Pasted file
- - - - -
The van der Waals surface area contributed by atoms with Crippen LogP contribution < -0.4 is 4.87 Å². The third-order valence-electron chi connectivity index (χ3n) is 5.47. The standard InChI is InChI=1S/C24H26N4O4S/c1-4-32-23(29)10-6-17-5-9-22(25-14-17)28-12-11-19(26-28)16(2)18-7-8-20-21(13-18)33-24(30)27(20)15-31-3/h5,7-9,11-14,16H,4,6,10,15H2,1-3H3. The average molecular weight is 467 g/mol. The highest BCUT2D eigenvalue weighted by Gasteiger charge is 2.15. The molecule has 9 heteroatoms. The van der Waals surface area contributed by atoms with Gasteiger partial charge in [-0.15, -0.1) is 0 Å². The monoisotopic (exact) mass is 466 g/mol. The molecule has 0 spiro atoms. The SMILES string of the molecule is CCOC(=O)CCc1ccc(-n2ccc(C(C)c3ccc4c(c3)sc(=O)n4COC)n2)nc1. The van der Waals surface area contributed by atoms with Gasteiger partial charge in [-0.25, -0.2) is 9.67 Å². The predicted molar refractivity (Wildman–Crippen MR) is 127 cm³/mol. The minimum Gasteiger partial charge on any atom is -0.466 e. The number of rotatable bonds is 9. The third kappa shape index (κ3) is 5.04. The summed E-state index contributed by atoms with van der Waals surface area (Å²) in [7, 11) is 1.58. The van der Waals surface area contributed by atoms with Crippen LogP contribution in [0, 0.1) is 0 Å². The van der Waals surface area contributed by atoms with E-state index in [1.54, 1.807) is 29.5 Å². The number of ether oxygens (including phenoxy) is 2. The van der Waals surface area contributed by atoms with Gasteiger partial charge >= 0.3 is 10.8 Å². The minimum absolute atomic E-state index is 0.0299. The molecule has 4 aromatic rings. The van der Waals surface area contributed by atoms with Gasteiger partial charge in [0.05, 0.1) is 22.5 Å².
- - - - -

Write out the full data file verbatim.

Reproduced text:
The van der Waals surface area contributed by atoms with Crippen LogP contribution < -0.4 is 4.87 Å². The third-order valence-electron chi connectivity index (χ3n) is 5.47. The standard InChI is InChI=1S/C24H26N4O4S/c1-4-32-23(29)10-6-17-5-9-22(25-14-17)28-12-11-19(26-28)16(2)18-7-8-20-21(13-18)33-24(30)27(20)15-31-3/h5,7-9,11-14,16H,4,6,10,15H2,1-3H3. The average molecular weight is 467 g/mol. The highest BCUT2D eigenvalue weighted by Gasteiger charge is 2.15. The molecule has 9 heteroatoms. The van der Waals surface area contributed by atoms with Gasteiger partial charge in [-0.15, -0.1) is 0 Å². The monoisotopic (exact) mass is 466 g/mol. The molecule has 0 spiro atoms. The SMILES string of the molecule is CCOC(=O)CCc1ccc(-n2ccc(C(C)c3ccc4c(c3)sc(=O)n4COC)n2)nc1. The van der Waals surface area contributed by atoms with Gasteiger partial charge in [-0.25, -0.2) is 9.67 Å². The predicted molar refractivity (Wildman–Crippen MR) is 127 cm³/mol. The minimum Gasteiger partial charge on any atom is -0.466 e. The number of rotatable bonds is 9. The third kappa shape index (κ3) is 5.04. The summed E-state index contributed by atoms with van der Waals surface area (Å²) in [7, 11) is 1.58. The van der Waals surface area contributed by atoms with Crippen LogP contribution in [0, 0.1) is 0 Å². The van der Waals surface area contributed by atoms with E-state index in [1.54, 1.807) is 29.5 Å². The number of ether oxygens (including phenoxy) is 2. The van der Waals surface area contributed by atoms with Gasteiger partial charge >= 0.3 is 10.8 Å². The minimum absolute atomic E-state index is 0.0299. The molecule has 4 aromatic rings. The van der Waals surface area contributed by atoms with Gasteiger partial charge in [0.05, 0.1) is 22.5 Å².